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Re: black_son_of_gray's Journal

Post by SandyKaryOke » Sun Oct 22, 2017 9:01 pm

This journal is really informative. I'm looking forward to more updates. :)

CS
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Re: black_son_of_gray's Journal

Post by CS » Mon Oct 23, 2017 7:33 pm

I, too, want to know what you decide.

There is something to be said for staying with the folks and letting your nest egg grow. Not everyone has that opportunity (or wants it).

black_son_of_gray
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Re: black_son_of_gray's Journal

Post by black_son_of_gray » Tue Oct 24, 2017 10:21 pm

2017 Update (Part III)

Trimming down possessions:
Since my post in 2015 when I really started to think about reducing my "stuff", I've made slow but consistent progress. In particular:

Clothes (reduced by ~65%)
Shoes (reduced by ~40%)
Books, DVDs (A couple hundred books down, maybe 50-60% reduced)
Kitchen (Glassware, plates, "gadgets" - decreased the poor quality, boring, or uninteresting ones moderately, slight increase in enjoyable, pleasant items we like)
Furniture (We now have no beds)
Bicycles (I'm down to one bike! From....too many :oops: )

Some explanation and general thoughts:
  • Part of the reason that it has taken so long to dump stuff is that we didn't want to just throw things in the trash. One of my less fashionable qualities is that I wear clothes and shoes until they are so worn out that they cannot be given away. That's right, categorical rejection from thrift stores - it isn't even close. So we waited until we could find some local stores that will take in all conditions of clothes/shoes (I assume they shred it and make insulation or something).
  • I regret nothing about donating a good chunk of my books to the library. I haven't wanted to re-read any of them, and if I did, I can literally walk <1 mile and go read my old copy at the library. The only books I have acquired since then have been gifts (~5 books, I'll eventually end up keeping 2 - nice hardbacks of some Stoics, which I like to peruse up now and again).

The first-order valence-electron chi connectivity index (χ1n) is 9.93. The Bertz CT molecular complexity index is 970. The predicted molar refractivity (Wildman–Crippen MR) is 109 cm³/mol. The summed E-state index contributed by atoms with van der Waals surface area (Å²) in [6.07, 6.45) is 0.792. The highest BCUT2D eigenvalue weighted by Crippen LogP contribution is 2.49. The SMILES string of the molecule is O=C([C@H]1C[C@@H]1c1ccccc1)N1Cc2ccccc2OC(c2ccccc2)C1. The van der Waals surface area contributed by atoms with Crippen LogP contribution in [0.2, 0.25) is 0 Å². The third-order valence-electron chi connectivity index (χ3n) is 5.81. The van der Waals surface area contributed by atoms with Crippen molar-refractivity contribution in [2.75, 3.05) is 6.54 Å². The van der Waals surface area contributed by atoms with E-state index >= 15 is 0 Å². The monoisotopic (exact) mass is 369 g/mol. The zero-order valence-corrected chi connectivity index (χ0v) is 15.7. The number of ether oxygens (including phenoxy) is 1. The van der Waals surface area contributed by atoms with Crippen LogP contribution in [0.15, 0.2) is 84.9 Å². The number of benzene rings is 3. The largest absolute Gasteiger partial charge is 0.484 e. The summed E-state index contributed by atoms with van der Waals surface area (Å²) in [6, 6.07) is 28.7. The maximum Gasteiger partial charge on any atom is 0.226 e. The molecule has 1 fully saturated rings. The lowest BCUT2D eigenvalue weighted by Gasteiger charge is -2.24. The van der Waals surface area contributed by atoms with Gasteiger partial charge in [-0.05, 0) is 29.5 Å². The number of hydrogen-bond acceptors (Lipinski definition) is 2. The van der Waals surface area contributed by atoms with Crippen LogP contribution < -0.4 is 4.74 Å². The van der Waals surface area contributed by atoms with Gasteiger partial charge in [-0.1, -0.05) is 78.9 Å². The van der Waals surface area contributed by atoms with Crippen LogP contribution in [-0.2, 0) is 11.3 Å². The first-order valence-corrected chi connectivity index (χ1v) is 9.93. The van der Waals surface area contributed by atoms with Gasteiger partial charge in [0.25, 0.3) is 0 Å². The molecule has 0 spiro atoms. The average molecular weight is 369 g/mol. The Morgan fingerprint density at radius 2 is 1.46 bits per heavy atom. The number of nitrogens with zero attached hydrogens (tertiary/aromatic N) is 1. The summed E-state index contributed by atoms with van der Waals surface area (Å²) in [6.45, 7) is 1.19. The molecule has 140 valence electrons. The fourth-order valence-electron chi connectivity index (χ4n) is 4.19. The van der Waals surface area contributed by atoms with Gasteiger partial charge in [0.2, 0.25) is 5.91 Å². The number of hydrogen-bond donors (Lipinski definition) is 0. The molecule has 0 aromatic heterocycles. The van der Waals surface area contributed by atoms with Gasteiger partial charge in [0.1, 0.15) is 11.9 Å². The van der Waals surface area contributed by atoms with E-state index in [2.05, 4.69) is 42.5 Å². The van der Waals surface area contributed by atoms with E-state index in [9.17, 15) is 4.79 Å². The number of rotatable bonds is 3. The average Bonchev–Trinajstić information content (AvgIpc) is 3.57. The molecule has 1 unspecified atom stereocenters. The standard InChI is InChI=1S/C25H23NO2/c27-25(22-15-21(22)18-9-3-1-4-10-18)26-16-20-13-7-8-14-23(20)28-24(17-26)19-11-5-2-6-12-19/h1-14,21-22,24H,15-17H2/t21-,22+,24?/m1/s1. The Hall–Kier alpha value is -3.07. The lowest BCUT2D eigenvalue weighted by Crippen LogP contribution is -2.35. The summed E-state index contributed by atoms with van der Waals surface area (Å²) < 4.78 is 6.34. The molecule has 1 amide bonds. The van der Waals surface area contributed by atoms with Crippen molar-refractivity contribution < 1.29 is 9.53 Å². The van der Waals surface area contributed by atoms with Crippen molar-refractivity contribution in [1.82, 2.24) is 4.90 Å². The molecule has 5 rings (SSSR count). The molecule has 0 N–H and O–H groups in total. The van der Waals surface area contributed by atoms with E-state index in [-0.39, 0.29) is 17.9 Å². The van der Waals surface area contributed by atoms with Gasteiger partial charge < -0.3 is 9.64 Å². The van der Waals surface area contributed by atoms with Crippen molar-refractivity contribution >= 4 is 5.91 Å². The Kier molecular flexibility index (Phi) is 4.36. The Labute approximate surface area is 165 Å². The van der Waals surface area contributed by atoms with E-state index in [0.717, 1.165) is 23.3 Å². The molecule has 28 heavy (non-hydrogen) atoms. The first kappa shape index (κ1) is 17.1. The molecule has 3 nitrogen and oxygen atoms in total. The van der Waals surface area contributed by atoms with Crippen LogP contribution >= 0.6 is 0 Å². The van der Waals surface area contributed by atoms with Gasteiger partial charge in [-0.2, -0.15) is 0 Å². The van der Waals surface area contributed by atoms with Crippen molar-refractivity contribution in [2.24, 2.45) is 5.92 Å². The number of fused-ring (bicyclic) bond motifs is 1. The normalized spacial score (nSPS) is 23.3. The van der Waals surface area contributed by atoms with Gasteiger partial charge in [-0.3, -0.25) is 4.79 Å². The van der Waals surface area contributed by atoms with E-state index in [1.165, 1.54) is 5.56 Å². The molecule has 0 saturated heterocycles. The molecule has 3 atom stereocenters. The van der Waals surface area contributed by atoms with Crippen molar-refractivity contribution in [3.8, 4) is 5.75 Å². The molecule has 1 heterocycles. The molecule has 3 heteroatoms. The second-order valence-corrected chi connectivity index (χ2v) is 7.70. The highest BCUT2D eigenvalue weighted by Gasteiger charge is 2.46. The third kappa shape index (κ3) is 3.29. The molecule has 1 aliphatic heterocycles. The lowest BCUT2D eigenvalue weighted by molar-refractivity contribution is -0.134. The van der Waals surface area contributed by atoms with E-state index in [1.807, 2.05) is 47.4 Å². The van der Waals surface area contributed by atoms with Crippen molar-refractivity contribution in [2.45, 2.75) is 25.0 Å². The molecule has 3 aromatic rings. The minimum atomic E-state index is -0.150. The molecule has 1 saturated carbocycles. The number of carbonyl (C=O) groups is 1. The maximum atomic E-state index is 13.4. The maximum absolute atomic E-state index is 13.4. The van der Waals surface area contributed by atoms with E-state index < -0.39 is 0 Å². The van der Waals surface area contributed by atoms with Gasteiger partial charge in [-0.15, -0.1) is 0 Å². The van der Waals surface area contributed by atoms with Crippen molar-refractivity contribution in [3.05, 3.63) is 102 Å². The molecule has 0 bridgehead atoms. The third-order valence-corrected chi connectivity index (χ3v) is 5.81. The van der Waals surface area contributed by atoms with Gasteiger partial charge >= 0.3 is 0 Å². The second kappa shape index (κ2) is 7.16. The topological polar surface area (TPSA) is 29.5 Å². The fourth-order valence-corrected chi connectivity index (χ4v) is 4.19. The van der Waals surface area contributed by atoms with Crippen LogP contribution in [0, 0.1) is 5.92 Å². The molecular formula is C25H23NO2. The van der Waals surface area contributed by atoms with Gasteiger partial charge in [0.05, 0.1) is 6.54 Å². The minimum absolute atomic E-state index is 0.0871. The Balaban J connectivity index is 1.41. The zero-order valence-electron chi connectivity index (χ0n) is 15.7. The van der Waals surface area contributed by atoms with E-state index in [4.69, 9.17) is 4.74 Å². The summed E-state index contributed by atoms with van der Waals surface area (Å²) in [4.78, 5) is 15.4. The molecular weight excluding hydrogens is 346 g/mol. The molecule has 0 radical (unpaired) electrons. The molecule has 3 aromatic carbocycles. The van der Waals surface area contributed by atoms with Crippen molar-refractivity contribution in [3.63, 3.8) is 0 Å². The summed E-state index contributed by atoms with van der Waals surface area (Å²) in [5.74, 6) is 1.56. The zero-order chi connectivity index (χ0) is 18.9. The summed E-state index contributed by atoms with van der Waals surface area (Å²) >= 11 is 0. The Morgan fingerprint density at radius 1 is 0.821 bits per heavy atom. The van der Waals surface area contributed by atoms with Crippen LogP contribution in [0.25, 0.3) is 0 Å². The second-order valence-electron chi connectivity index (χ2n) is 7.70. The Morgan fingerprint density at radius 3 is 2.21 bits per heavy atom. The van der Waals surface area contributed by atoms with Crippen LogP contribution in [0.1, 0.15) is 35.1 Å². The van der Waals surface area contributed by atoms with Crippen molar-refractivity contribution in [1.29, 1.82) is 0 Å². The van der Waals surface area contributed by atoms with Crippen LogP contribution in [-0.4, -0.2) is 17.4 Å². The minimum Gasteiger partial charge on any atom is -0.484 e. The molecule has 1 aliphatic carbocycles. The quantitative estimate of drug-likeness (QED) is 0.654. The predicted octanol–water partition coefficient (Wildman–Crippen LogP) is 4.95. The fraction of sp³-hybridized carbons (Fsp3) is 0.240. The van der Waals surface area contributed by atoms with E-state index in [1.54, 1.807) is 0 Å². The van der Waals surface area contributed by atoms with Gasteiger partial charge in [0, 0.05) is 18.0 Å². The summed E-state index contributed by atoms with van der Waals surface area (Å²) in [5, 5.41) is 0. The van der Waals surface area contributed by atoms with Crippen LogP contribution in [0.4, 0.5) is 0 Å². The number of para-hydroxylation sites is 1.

• My SO and I had two beds for our two-bedroom apartment (ugh, how typical). Now, we have none. At some point we learned of a local organization that accepts good quality beds for donation, which they give to struggling people who are trying to get back on their feet. So we donated a bed, and that freed up a room which was previously 80% occupied by the bed. Turns out, we really liked having an empty room! It's so versatile! Short aside: I had slept on a futon on the floor for about 6 weeks or so while studying in Japan during a college summer exchange program, so I didn't have any qualms about sleeping on the floor (on futons). I brought up the idea with my SO, she was willing to try it. Worked out well, got rid of the other bed. We have now been doing this for a couple months, and overall we both agree this is better than the beds. For one, it is a lot easier to rearrange rooms on the fly for doing something. Also, I find the floor to be a pleasant firmness that is more agreeable with my back (mattresses are often too soft for me).
  • Part of the impetus for slowly drawing down the "stuff" we have is that we do plan on moving in the relative near term (within a year?)... so having less things to move or deal with during the transition will just make things easier.
Fitness:
I've been into running for while now (~20 years). I've more or less come to terms with the fact that, for me, there is something fascinating and compelling about running that just keeps pulling me back in. So I recently started back up. In June. In Maryland. Thankfully, I survived that and am now coasting into the really prime running seasons of Fall, Winter, and Spring.

black_son_of_gray
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Re: black_son_of_gray's Journal

Post by black_son_of_gray » Tue Oct 24, 2017 10:55 pm

Why the flurry of new posts in my otherwise sleepy journal? Many of you are acquainted with NaNoWriMo - the next few weeks will be my attempt at a PeJoWriMo (Personal Journal Writing Month).